Former Suffolk County Legis. Kate Browning, seen in 2017.

Former Suffolk County Legis. Kate Browning, seen in 2017. Credit: Barry Sloan

To the limit.

And be-yoooond!!!

Nope, that's no riff on Buzz Lightyear's favorite exclamation.

Instead, it's a goal of Suffolk's Democratic Party, which intends to nominate Kate Browning as its candidate for county legislature, a post she had to leave four years ago under Suffolk's term limit law.

Browning last week made clear she had never wanted to leave the legislature, where she served 12 years, in the first place.

"I felt I had a lot more to do, a lot more I could do," she said in an interview.

"But I had to go," she said.

Suffolk's term limit law passed in 1993 and went into effect a year later, making Suffolk the first county in New York State to limit the terms of its elected officials, according to Paul Sabatino, a former Suffolk legislative counsel who drafted the measure.

The law, which passed via voter referendum, states simply: "No person shall serve as a County Legislator for more than 12 consecutive years."

That, Sabatino said last week, makes a term limit, a term limit.

But note, please, the word "consecutive."

Richard Schaffer, the county's Democratic Party chairman, said according to legal advice he's received, the law allows a former lawmaker to again seek election to the legislature — if there has been a break after the end of 12 consecutive years.

Browning stopped representing the 3rd District, which covers communities in south-central Brookhaven, four years ago.

That break, Schaffer said, means that Browning, without violating either the spirit or intent of the law, can make a go for her old seat once more.

It's not a new quest.

In 2018, the idea was bandied about when Browning considered running for the seat now occupied by her successor, Rudy Sunderman, a Republican from Shirley who is stepping down to serve as deputy director of Suffolk's fire academy.

She did not run then.

But she intends to run now.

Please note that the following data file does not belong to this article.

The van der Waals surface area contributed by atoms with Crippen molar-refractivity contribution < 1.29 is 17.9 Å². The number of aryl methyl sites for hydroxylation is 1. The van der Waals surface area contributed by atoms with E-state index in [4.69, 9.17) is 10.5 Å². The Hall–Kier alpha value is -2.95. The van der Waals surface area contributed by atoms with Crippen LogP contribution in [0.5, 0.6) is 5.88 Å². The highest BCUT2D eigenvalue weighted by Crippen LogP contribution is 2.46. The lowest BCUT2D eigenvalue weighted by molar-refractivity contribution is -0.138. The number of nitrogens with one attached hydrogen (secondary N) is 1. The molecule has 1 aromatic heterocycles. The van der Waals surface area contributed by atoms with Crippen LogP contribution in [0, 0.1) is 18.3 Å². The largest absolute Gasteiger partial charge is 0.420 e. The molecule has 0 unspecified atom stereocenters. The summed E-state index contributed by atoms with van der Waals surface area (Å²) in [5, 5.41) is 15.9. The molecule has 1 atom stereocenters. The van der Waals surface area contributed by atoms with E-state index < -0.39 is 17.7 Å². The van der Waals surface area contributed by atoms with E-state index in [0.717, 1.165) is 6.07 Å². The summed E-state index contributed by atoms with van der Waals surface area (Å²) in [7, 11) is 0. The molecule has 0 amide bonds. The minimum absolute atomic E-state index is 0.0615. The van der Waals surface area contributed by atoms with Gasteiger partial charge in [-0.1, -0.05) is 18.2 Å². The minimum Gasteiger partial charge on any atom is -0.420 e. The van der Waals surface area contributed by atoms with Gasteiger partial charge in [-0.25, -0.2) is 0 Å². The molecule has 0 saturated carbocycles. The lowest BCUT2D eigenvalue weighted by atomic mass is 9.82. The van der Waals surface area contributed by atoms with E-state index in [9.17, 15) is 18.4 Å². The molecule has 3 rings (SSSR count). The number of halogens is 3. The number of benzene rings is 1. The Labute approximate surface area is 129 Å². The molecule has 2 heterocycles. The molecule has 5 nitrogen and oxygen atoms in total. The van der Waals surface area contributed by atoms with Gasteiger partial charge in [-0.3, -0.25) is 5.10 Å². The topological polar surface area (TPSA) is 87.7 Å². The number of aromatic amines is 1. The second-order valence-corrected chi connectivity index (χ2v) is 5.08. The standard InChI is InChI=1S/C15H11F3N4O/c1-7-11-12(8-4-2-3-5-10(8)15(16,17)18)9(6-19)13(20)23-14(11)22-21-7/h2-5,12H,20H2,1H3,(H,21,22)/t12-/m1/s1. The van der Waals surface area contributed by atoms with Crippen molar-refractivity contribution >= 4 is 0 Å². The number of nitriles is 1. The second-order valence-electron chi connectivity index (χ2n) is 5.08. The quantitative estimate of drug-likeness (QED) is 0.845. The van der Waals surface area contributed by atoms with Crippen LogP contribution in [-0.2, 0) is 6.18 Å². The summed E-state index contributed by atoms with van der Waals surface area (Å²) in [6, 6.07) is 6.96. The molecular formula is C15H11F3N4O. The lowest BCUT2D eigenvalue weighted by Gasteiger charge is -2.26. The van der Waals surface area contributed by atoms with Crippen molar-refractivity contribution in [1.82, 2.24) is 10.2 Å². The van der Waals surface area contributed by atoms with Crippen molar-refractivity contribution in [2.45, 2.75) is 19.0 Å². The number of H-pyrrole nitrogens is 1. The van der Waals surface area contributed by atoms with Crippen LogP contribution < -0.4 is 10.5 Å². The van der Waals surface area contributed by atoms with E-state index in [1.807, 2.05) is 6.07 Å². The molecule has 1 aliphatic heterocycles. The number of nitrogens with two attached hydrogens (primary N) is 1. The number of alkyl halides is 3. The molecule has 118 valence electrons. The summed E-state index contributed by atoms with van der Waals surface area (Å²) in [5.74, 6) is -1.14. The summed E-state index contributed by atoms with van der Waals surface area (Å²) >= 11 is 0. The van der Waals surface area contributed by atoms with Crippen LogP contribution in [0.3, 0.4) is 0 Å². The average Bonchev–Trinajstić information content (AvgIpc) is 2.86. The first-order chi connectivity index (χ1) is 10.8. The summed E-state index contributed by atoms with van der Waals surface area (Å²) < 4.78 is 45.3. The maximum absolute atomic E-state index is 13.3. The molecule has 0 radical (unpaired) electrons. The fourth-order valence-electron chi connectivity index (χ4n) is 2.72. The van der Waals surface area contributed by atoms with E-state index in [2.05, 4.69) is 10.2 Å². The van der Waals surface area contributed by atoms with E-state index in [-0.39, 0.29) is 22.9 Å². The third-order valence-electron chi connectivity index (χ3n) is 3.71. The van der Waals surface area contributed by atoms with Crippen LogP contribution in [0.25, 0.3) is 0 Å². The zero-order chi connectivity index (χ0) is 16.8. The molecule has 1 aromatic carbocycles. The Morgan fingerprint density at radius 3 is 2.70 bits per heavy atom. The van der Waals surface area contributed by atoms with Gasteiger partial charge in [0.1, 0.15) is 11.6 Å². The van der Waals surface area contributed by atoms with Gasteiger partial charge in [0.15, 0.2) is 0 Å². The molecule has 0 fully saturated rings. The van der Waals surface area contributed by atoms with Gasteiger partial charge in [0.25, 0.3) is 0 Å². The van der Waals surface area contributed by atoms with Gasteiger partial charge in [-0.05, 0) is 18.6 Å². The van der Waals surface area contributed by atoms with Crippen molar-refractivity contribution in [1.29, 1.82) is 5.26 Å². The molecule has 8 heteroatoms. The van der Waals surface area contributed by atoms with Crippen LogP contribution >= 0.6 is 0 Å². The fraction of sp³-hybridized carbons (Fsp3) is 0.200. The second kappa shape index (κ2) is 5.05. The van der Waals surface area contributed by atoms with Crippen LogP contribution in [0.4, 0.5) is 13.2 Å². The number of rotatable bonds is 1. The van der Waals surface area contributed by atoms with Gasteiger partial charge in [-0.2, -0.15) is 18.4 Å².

First, in a special election to fill the balance of Sunderman's term.

And again, in November, when Browning will seek a full two-year term.

That hardly sits well — no surprise — with Sabatino.

Or with Jesse Garcia, Suffolk's Republican Party chairman.

He said the GOP intends to fight Browning's effort, possibly in court.

And, most definitely, on the campaign trail.

"We have had a great number of legislators who have adhered to the law," Garcia said in an interview.

"But for Kate Browning, the rules don't apply to Kate Browning," he said.

Republicans have yet to formally announce their candidate for the seat soon to be vacated by Sunderman, who has pleaded not guilty to felony perjury charges for allegedly lying to the Suffolk County Board of Ethics.

Suffolk's term limit law doesn't just apply to lawmakers.

At one point, it also applied to the Suffolk district attorney, sheriff and county clerk posts as well.

But that went by the wayside in 2012 after a challenge from Thomas Spota, Suffolk's former district attorney, who won a court decision that allowed him to run for a fourth term. (Spota and his chief deputy later were convicted on federal charges stemming from the cover up of a former police chief's beating of a suspect.)

Steve Bellone, Suffolk's county executive, however, remains term limited, and thus ineligible to seek a fourth term,

Limits aren't just for county officials either.

In 2018, Huntington became the most recent town to enact term limits — three consecutive four-year terms for elected officials.

Brookhaven, Islip, Riverhead and Southampton also have similar laws.

"The idea with term limits was that the cream would rise to the top — that those who wanted to would run for other offices, higher offices, or, if they chose, decide to do something else," Sabatino said.

Plenty of Suffolk lawmakers have gone on to other posts after reaching term limits, including Angie Carpenter, Islip's Republican town supervisor.

And just last week, Trish Bergin, term-limited as a member of the Islip Town Board, announced her intention to run for the county legislative seat now occupied by fellow Republican Tom Cilmi — who also is term-limited in that post this year.

Schaffer, meanwhile, says he believes Browning has a good chance of winning her old legislative job back.

"Everybody knows Kate," Schaffer said.

And Browning said she would have no problem paving the way for other former lawmakers, sidelined by term limits, to return down to the line too.

"I think it's a good thing," she said.

And its something, she said — although Garcia vehemently disagrees — "that Republicans should think about doing too."